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Caught My Eye: Keepsakes of Motherhood from Bess Bauman Brown Lomax

Portrait of a woman

Bess Bauman Brown Lomax (1880-1931). Portrait from “Shirley’s Book,” a compilation of family materials by Bess Lomax Hawes and Nicholas Hawes given to Shirley Lomax Duggan Mansell on Christmas 1990.

Although the Library of Congress is temporarily closed to the public and staff are, as possible, working from home, the work of the Library continues. It is heartening to see that one of the most labor intensive areas of work, putting archival collections online, continues in spite of the precautions against the COVID-19 pandemic. The Bess Lomax Hawes Collection is one example of a collection that was released this spring.

For Mother’s Day this year, my attention was drawn to some extraordinarily personal letters and papers of Hawes’s mother, Bess Bauman Brown Lomax. I knew Bess Lomax Hawes professionally as a scholar and as the director National Endowment for the Arts. I heard her speak eloquently a few times about her own field research and about ethical treatment of groups being studied by folklorists. I did not, of course, know the ten year old girl who lost her mother in 1931. But the collection offers a glimpse of that child and of the mother of John Lomax, Jr., Shirley Lomax, Alan Lomax, as well as the daughter then known as Bess Jr. The few papers we have are not a complete picture of the woman who gave birth to some remarkable children. They are a selection of items over time, not all of them complete. The selection is no doubt partly purposeful and partly the accident of time. But the selection is telling in itself, of what Bess Bauman Brown Lomax chose to keep close to her heart, and what Bess Lomax Hawes kept to remember her mother by.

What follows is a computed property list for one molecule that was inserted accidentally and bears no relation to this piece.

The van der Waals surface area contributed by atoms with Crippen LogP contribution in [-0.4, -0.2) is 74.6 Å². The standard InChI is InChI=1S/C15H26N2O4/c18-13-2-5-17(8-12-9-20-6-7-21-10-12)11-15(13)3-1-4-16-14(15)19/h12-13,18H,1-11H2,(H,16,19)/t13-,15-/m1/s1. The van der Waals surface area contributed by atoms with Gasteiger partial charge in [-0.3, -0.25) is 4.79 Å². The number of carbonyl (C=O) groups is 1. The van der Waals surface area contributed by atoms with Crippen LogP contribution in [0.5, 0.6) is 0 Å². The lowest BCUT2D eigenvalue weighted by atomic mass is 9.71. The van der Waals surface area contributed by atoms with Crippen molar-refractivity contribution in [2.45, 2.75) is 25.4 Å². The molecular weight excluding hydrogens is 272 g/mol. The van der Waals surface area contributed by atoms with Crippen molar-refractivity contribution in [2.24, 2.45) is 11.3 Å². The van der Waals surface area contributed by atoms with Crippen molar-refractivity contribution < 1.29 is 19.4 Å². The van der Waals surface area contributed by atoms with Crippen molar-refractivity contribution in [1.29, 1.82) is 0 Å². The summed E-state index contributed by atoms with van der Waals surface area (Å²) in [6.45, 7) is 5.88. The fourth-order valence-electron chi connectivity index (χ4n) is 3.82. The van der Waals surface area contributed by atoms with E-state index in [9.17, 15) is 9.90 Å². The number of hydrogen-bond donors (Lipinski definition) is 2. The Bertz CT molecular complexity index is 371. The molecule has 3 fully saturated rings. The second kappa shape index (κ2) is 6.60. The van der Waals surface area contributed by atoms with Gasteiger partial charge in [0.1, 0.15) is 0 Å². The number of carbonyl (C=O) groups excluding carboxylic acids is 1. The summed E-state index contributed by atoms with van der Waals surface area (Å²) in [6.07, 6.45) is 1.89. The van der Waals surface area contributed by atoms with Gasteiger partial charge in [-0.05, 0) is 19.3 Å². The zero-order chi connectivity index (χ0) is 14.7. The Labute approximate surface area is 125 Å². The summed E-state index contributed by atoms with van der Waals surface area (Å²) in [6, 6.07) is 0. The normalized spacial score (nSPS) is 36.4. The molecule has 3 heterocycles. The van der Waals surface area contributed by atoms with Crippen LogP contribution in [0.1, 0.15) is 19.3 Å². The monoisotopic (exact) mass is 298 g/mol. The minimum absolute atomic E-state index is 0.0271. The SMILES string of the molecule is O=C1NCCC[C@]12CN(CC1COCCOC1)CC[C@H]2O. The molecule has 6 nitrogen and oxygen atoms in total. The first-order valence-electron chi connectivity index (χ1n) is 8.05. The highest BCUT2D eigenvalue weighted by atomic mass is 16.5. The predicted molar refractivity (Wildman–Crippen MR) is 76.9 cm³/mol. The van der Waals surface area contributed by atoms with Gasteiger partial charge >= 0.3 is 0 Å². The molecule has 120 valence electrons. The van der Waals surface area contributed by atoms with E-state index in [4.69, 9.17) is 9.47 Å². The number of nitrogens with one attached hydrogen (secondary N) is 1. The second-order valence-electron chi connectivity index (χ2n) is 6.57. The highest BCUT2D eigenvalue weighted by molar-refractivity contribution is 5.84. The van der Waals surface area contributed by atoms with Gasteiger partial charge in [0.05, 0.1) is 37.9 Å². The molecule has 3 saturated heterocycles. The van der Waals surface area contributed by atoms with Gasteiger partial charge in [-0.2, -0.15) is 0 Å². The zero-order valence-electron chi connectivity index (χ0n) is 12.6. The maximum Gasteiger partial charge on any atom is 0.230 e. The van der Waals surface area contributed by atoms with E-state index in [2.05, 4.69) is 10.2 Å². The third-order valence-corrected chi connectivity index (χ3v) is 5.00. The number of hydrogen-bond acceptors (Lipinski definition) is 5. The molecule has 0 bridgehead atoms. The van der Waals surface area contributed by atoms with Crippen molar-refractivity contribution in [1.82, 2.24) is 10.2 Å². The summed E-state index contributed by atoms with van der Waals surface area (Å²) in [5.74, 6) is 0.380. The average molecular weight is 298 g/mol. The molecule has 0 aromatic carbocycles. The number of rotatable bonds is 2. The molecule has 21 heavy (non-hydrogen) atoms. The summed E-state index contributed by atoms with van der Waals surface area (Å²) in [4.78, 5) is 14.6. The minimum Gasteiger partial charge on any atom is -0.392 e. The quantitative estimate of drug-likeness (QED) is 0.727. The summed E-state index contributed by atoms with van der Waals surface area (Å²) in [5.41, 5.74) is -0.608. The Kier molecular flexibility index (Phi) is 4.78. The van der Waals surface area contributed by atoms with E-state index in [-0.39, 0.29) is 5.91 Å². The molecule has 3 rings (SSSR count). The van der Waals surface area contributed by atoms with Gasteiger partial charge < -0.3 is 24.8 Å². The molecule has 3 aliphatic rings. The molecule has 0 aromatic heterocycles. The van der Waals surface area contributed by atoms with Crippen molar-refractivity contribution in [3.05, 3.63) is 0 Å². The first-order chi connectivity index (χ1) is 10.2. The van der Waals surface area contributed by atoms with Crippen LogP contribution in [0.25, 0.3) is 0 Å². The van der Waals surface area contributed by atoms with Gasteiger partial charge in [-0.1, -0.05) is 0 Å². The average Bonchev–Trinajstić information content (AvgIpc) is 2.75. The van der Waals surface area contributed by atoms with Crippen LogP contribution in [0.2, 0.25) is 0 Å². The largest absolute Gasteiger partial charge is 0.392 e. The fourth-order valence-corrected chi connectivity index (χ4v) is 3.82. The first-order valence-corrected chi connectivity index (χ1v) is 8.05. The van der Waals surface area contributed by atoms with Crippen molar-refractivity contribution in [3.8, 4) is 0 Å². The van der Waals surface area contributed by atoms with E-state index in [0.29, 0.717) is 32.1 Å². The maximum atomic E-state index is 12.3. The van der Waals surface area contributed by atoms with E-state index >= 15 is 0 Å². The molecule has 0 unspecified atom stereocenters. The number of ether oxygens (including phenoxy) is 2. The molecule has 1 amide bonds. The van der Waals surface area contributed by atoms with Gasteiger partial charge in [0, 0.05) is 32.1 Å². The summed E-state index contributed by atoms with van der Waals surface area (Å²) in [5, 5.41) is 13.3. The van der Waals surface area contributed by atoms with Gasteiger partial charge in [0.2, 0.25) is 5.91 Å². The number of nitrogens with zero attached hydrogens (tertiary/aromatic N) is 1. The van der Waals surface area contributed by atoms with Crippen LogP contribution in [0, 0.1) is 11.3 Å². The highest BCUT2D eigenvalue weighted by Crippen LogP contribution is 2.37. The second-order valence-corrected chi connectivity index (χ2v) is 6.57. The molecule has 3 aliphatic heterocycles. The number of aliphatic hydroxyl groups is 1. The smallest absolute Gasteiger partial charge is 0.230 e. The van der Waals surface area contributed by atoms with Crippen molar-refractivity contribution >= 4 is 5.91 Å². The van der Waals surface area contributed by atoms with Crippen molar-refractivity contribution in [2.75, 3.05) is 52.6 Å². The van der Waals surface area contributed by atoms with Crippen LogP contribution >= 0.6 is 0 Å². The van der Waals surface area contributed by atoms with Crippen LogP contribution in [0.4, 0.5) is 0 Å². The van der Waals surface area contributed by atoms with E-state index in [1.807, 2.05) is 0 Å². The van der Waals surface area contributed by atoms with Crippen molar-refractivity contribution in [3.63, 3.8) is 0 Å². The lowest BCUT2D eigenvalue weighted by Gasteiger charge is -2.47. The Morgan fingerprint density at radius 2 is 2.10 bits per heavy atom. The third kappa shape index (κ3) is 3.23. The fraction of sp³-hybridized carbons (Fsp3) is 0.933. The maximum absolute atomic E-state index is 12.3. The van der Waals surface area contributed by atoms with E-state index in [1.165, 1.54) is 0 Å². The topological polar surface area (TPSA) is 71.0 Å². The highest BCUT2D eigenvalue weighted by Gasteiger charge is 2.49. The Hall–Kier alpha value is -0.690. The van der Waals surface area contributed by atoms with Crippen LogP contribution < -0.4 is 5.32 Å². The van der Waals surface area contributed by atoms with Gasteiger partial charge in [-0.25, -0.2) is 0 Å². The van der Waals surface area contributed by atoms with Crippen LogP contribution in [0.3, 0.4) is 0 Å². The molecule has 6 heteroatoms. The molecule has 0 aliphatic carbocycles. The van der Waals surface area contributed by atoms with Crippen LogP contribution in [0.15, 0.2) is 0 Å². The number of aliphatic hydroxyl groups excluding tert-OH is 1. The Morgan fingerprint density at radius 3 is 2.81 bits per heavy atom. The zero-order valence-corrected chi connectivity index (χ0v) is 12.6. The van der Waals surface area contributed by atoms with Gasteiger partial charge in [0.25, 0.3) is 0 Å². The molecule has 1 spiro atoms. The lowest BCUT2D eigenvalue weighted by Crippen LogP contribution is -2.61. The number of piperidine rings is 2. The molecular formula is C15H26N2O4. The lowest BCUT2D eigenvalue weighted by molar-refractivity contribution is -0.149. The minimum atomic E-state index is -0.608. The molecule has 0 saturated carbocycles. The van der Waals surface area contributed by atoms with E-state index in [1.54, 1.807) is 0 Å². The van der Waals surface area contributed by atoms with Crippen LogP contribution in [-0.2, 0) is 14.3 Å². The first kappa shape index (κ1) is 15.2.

A paragraph from my favorite letter is below. Find the full first page here, and the second page here. A letter written on Loan Agency stationary (we don’t know why, but it may be a copy of the letter she sent written on scrap paper), it is a Christmas letter to her brother’s family telling about their adventures at Christmas as the older children traveled to join their parents. Shirley, the oldest, had married Christopher Mansell Jr. in 1929, and apparently had not been home the previous Christmas. John Jr. had just taken a job at a bank in South Texas. Alan, age 12, was at the the Choate School, Wallingford, Connecticut. So Bess, age 9, was the only child at home at the time. Bess Sr. writes that Bess Jr. called this Christmas with her siblings home a “scrumpchee time.”

She writes that Alan, “whose middle name is Don Quixote,” was not getting along with his English teacher and takes her son’s side in the matter. What she says next is a bit prophetic: “Alan simply retires to the library and reads philosophy and anthropology and such light stuff and let the heathen rage.” She muses, “Goodness knows where he is heading but it promises to be an interesting trip.” Getting Alan back to school at the end of his school break was an adventure as they had to pack his overstuffed suitcase and force it closed, lost the car keys, then unpacked the bag again to look for them only to find that John Jr., who was leaving with Alan, had the keys in his pocket. They packed the bag again with Bess and young Bess both standing on the suitcase to get it closed again. At the end of the trip to the train station, Bess Jr. “imperturbable Bess,” “inexplicably” broke down and cried, perhaps a combination of exhaustion and the fact that her brothers had left. Yet, it was a very good holiday.

This Christmas, 1931,  was their last together. Bess Bauman Brown Lomax became seriously ill in February from a condition that was never diagnosed and died on May 8.  Knowing that makes this a poignant letter in retrospect, but in the moment it was written it was a funny story about the chaotic life of the Lomaxes. It is clear that, as she wrote the story, Bess enjoyed her family and took the uproar of raising four children as normal.